7. Put Everything Back
After you’ve ensured that the RAM sticks are properly installed in the correct slots, you may begin reassembling your device.
If you’ve removed the motherboard, now would be the time to put it back inside the case, ensuring that everything inside is intact. Put back any parts or cables you have moved out of the way, too.
Check the rest of the components before you close the case. If there’s any dust, use a vacuum cleaner to remove it. You might also want to check if you need to put thermal paste on any part, like the CPU or the GPU.
8. Test Your Device
Once every part is inside the case, you should test your device before closing the case to make sure everything works well. The panel needs to stay open in case you notice any problems you might want to solve that come up.
To test the computer, plug it back into the power outlet, turn on the power switch, and let your computer boot. Once the computer boots to the desktop, restart it to fix any issues that might arise after installation.
Follow these steps to restart:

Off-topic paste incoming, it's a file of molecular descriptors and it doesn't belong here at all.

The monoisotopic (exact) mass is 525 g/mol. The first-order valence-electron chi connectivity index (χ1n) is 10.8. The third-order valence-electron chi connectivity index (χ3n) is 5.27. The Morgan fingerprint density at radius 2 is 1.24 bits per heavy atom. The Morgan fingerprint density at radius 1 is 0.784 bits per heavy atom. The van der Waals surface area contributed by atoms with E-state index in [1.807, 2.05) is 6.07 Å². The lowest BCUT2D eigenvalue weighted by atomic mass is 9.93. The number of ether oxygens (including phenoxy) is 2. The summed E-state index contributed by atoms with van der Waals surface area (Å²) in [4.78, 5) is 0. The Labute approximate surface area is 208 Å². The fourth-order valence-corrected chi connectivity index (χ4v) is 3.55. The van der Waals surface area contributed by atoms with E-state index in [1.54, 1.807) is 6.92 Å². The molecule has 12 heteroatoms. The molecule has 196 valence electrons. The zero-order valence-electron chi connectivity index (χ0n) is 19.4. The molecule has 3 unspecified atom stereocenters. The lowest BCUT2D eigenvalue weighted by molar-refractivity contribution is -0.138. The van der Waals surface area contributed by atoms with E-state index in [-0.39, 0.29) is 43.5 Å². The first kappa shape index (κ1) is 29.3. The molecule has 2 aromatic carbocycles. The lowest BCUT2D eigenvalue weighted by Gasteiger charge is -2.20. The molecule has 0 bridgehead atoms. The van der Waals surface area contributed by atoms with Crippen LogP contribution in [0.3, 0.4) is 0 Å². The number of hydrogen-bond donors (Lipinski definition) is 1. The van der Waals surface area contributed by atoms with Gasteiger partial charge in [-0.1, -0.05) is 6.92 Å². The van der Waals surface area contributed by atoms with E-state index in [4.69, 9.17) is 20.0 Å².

- Open the search bar and key in windows memory diagnostic.
- Select the result your computer will provide.
- A new window will open, offering two options.
- Select Restart Now and Check for Problems.
- Click OK to confirm.
- Let the computer reboot.
After the first reboot, the new RAM should be recognized by your device. However, sometimes the device may take more time, so you may need to reboot a couple more times until the new memory is recognized.
Troubleshooting Your Device
If the diagnostic tool detects problems, you probably didn’t get the RAM installation right. Thankfully, the case is still open to allow you to attempt some fixes. Turn your device off, unplug it, and then check the RAM slots again.
They might need adjusting or repositioning, or you may not have slid them deep enough to click.
Ensure all the RAM sticks are secure, and plug the computer into the power outlet again. Boot the computer and run the diagnostic test once again. If you encounter the same problem, your RAM may be defective or damaged during handling, and you must replace it.
9. Close the Case
If the computer restarts and your device recognizes the new RAM, return the case lid the same way you removed it.
Replacing your RAM is relatively easy and doesn’t require special tools or skills, but you should be careful throughout the process.
The most delicate part of the installation is placing the new RAM sticks into the slots because there is only one correct position.
To ensure the RAM stick is positioned correctly, read the instruction manuals and check where the notch of the stick fits. Installing the RAM incorrectly is hard because the notch won’t let you slide the stick easily.
If you try to force it down, you may damage the RAM and the slot.